After a 10 year study of 3000 people, researchers have made the surprising discovery that hearts age differently in men and women.
We need personalised medicine
We know people age differently, both inside and outside. This is down to a complex interplay of genetics and environment, which leads to significant variation in the aging process for all of us. What we didn't expect was that such a striking difference would emerge between the genders. So what does this mean? Could there be more we're missing?
Science is already difficult, so it can be tempting to lump groups together. Gender and sex are also incredibly variable areas of biology, but after a long-term, 10 year analysis of 3000 people, the results are in and we may need to rethink how to approach heart disease in each gender.
What differences emerged?
While previous work has compared old and young hearts at a specific time, for this study researchers compared MRI scans taken over the decade in individuals; mapping their changes over time.
“The shape of the heart changes over time in both men and women, but the patterns of change are different. Men's hearts tend to get heavier and the amount of blood they hold is less, while women's hearts don't get heavier.”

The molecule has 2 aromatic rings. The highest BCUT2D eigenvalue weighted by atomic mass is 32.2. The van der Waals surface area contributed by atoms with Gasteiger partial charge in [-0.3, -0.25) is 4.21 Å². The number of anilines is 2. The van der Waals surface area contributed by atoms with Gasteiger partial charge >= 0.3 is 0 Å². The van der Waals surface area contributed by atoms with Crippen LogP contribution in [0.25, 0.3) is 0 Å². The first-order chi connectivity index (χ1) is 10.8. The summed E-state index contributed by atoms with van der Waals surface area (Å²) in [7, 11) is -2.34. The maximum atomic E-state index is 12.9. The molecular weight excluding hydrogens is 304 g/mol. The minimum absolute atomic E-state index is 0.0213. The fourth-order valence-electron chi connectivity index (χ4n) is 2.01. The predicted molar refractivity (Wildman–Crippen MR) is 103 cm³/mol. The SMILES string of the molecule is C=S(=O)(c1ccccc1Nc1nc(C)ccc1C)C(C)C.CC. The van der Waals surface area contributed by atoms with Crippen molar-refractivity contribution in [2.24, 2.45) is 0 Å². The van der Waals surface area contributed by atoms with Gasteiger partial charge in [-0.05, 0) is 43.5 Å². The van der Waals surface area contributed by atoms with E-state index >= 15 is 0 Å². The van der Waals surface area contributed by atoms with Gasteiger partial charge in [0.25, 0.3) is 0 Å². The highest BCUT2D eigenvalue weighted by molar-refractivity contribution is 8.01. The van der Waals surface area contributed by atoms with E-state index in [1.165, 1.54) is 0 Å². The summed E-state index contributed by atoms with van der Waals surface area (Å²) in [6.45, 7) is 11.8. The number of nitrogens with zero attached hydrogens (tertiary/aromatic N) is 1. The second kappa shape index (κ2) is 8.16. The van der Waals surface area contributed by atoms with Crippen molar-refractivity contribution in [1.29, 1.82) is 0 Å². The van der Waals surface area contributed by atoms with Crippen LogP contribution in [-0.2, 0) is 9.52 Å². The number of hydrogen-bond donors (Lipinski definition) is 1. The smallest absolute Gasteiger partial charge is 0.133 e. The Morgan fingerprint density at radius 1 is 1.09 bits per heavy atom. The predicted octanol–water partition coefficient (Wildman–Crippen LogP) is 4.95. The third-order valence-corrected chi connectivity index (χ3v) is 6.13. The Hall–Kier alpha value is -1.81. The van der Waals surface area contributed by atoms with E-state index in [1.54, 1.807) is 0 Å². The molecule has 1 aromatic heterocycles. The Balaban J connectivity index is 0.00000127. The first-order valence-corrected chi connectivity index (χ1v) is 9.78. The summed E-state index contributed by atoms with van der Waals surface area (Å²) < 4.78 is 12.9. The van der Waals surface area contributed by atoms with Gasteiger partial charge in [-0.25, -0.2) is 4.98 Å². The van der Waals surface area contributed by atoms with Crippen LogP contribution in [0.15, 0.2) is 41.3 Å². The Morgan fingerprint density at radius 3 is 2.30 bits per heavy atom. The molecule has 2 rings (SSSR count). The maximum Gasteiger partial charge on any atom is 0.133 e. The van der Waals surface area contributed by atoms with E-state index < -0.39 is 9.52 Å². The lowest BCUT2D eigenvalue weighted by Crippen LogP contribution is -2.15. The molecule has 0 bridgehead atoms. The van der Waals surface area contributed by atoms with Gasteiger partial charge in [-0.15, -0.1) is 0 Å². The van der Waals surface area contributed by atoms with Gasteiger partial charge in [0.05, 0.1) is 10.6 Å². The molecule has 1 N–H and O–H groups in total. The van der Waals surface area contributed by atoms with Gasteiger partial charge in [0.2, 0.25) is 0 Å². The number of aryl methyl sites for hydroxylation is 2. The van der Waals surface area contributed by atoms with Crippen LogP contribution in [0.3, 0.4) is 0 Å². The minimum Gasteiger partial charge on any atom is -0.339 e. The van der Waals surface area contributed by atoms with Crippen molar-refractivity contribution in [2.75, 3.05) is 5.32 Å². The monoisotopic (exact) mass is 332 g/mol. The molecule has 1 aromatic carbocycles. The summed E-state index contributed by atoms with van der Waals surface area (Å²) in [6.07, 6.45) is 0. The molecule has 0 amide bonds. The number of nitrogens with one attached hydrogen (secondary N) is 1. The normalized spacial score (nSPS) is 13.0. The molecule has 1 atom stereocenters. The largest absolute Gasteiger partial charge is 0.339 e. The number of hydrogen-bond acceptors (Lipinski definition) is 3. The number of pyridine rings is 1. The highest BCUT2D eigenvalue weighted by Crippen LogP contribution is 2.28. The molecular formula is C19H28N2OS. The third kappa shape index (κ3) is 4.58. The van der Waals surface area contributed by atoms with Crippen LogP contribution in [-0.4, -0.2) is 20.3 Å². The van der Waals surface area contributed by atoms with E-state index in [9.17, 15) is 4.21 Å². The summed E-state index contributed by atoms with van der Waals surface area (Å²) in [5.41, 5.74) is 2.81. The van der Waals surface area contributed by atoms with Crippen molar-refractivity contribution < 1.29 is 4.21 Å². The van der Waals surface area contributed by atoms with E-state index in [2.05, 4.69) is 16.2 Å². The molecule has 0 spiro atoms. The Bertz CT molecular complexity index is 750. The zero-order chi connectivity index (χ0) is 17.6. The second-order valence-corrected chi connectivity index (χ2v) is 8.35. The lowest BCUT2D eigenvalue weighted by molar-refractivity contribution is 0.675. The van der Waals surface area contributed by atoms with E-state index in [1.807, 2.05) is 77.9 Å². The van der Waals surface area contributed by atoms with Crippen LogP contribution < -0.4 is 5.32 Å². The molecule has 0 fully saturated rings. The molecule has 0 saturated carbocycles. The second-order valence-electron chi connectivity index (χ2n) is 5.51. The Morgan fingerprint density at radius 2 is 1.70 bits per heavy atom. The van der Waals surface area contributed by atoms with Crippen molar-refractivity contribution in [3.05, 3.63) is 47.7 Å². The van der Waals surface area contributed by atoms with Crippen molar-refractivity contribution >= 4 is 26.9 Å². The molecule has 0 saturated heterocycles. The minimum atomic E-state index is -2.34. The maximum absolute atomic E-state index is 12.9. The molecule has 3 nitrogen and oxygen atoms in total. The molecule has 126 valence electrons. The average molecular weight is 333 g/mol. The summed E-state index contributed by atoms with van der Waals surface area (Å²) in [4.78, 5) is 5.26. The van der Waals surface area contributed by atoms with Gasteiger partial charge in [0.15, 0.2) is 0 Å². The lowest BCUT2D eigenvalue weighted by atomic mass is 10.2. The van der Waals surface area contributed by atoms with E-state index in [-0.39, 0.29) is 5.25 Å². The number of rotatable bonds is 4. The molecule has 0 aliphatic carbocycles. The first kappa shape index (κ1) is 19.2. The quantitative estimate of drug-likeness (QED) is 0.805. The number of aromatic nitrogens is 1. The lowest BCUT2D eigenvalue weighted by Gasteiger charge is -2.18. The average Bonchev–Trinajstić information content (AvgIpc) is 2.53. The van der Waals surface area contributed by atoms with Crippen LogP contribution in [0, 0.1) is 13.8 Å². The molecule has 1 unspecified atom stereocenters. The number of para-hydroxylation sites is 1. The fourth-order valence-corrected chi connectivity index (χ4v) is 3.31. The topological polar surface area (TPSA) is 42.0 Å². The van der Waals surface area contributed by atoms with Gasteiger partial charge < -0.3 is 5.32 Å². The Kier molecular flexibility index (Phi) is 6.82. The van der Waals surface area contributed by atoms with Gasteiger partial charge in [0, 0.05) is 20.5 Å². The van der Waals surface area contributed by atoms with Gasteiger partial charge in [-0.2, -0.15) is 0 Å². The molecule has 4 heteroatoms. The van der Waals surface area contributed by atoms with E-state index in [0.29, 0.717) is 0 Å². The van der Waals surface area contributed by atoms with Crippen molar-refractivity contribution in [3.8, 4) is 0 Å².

In both sexes a chamber in the heart called the left ventricle gets smaller. This matters because this chamber is responsible for pushing oxygen rich blood fresh from the lungs to the rest of the body. This change forces the heart to work harder and raises blood pressure. While the ventricle shrinks in both sexes, researchers hadn't expect to find such a big difference in how it shrinks. They found in men the heart thickens and encroaches on the space, but in women this wasn't the case. In the female heart, the walls stayed the same or started to thin, but the shape began to change.
“Our results are a striking demonstration of the concept that heart disease may have different pathophysiology in men and women and of the need for tailored treatments that address such important biologic differences”
The surprising discovery is a reminder of how sorely needed personalised medicine is, and that we need to start looking at sex differences more carefully - especially in cardiovascular disease.
Read more at The Huffington Post